4.2. Bridges

Figure 2 is a schematic of the method followed in this study to monitor the impact of groundwater pumping on bridges. In summary, bridges that showed the most displacement with patterns that could be of concern were sought out. For example, if a bridge is exhibiting high rates of displacement on one end while the opposite end is experiencing little to no movement, a number of structural issues could arise.
Three bridges that display asymmetrical patterns of differential displacement have been detected. Santa Clara River Bridge is a pre-stressed concrete continuous box beam/girder bridge, spanning the length of 230.2 m, with a width of 58.0 m. This bridge lies on the northern edge of Oxnard, serving as a connection to Ventura California, over the Santa Clara River. Pleasant Valley Road Overcrossing is also a pre-stressed concrete continuous box beam/girder bridge, which spans a length of 77.9 m, with a width of 26.3 m. This bridge lies on the southeast edge of Oxnard, serving as an overcrossing for South Rice Avenue. The final bridge displaying noticeable displacement in the Oxnard area is the Third Street Overcrossing. This bridge along with the others is a pre-stressed concrete continuous box beam/girder bridge, which spans the length of 202.4 m with a width of 22.3 m. This bridge is located in the heart of Oxnard, serving as an overcrossing for South Oxnard Boulevard. The location, dimensions, and type of these bridges was found using Caltrans, Structure Maintenance & Investigations, Log of Bridges on State Highways (SM & ILBSH) [47].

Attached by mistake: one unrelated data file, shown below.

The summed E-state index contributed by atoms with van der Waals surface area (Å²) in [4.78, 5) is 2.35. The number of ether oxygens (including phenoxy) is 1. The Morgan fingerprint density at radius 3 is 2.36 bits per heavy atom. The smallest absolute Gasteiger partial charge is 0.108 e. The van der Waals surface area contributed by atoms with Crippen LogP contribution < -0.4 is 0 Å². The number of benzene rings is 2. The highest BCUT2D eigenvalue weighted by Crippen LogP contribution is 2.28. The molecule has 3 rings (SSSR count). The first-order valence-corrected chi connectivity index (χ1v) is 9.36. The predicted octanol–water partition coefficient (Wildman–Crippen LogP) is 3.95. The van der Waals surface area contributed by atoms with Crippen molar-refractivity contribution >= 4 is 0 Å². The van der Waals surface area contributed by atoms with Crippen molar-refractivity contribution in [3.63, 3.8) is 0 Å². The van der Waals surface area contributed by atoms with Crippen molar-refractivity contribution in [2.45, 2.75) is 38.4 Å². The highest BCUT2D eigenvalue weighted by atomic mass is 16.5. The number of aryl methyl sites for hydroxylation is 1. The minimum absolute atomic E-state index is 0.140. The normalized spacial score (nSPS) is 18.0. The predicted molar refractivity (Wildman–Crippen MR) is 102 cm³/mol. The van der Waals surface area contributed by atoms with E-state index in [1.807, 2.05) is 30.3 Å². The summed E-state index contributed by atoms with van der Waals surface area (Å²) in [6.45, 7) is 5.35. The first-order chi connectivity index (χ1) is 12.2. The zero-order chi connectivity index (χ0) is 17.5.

To compare the patterns seen in the bridges of concern to those that are not of concern, three bridges were analyzed that display patterns with little movement. Victoria Avenue Overcrossing is a concrete continuous box beam/girder bridge, spanning the length of 90.2 m, with a width of 33.5 m. This bridge lies just inside the northwest boundary of land subsidence displayed in Figure 3, which is just northwest of the Santa Clara River Bridge. Seaward Avenue Overcrossing is a pre-stressed concrete continuous box beam/girder bridge, which spans the length of 68.6 m, with a width of 32.3 m. This bridge lies just outside the northwest boundary of land subsidence (Figure 3), less than a mile from the coast. The last bridge analyzed was the Carmen Drive Overcrossing. This bridge is also characterized as a pre-stressed concrete continuous box beam/girder bridge, spanning a length of 60.0 m, with a width of 26.2 m. Carmen Drive Overcrossing is located within the east boundary of land subsidence, just south of an area that is not experiencing land subsidence (Figure 3). The location, dimensions, and type of these bridges was also found using Caltrans, (SM & ILBSH) [47].

5. Methodology